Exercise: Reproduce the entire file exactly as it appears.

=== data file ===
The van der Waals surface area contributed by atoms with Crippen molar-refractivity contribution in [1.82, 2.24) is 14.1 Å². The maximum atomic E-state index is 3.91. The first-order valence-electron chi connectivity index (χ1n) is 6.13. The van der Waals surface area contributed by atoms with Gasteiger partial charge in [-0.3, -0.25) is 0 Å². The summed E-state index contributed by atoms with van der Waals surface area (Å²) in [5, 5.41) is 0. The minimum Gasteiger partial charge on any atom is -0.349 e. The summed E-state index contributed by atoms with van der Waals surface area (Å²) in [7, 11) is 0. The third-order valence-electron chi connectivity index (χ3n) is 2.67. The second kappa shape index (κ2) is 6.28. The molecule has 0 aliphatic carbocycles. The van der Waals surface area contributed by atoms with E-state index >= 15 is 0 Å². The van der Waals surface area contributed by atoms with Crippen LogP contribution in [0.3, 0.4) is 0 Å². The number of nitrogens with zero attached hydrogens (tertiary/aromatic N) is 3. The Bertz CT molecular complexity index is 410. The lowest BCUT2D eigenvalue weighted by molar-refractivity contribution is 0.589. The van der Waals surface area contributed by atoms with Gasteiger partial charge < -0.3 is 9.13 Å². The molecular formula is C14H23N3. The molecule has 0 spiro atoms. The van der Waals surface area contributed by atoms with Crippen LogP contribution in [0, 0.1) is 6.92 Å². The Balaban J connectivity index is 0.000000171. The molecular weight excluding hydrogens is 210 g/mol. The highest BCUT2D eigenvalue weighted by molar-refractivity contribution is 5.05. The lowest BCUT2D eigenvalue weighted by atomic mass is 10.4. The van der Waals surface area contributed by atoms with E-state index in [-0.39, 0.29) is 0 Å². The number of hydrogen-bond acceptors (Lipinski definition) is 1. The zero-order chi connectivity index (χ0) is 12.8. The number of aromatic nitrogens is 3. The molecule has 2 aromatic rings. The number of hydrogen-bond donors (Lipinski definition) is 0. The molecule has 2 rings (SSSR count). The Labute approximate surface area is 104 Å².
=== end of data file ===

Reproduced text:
The van der Waals surface area contributed by atoms with Crippen molar-refractivity contribution in [1.82, 2.24) is 14.1 Å². The maximum atomic E-state index is 3.91. The first-order valence-electron chi connectivity index (χ1n) is 6.13. The van der Waals surface area contributed by atoms with Gasteiger partial charge in [-0.3, -0.25) is 0 Å². The summed E-state index contributed by atoms with van der Waals surface area (Å²) in [5, 5.41) is 0. The minimum Gasteiger partial charge on any atom is -0.349 e. The summed E-state index contributed by atoms with van der Waals surface area (Å²) in [7, 11) is 0. The third-order valence-electron chi connectivity index (χ3n) is 2.67. The second kappa shape index (κ2) is 6.28. The molecule has 0 aliphatic carbocycles. The van der Waals surface area contributed by atoms with E-state index >= 15 is 0 Å². The van der Waals surface area contributed by atoms with Crippen LogP contribution in [0.3, 0.4) is 0 Å². The number of nitrogens with zero attached hydrogens (tertiary/aromatic N) is 3. The Bertz CT molecular complexity index is 410. The lowest BCUT2D eigenvalue weighted by molar-refractivity contribution is 0.589. The van der Waals surface area contributed by atoms with Gasteiger partial charge < -0.3 is 9.13 Å². The molecular formula is C14H23N3. The molecule has 0 spiro atoms. The van der Waals surface area contributed by atoms with Crippen LogP contribution in [0, 0.1) is 6.92 Å². The Balaban J connectivity index is 0.000000171. The molecular weight excluding hydrogens is 210 g/mol. The highest BCUT2D eigenvalue weighted by molar-refractivity contribution is 5.05. The lowest BCUT2D eigenvalue weighted by atomic mass is 10.4. The van der Waals surface area contributed by atoms with E-state index in [-0.39, 0.29) is 0 Å². The number of hydrogen-bond acceptors (Lipinski definition) is 1. The zero-order chi connectivity index (χ0) is 12.8. The number of aromatic nitrogens is 3. The molecule has 2 aromatic rings. The number of hydrogen-bond donors (Lipinski definition) is 0. The molecule has 2 rings (SSSR count). The Labute approximate surface area is 104 Å².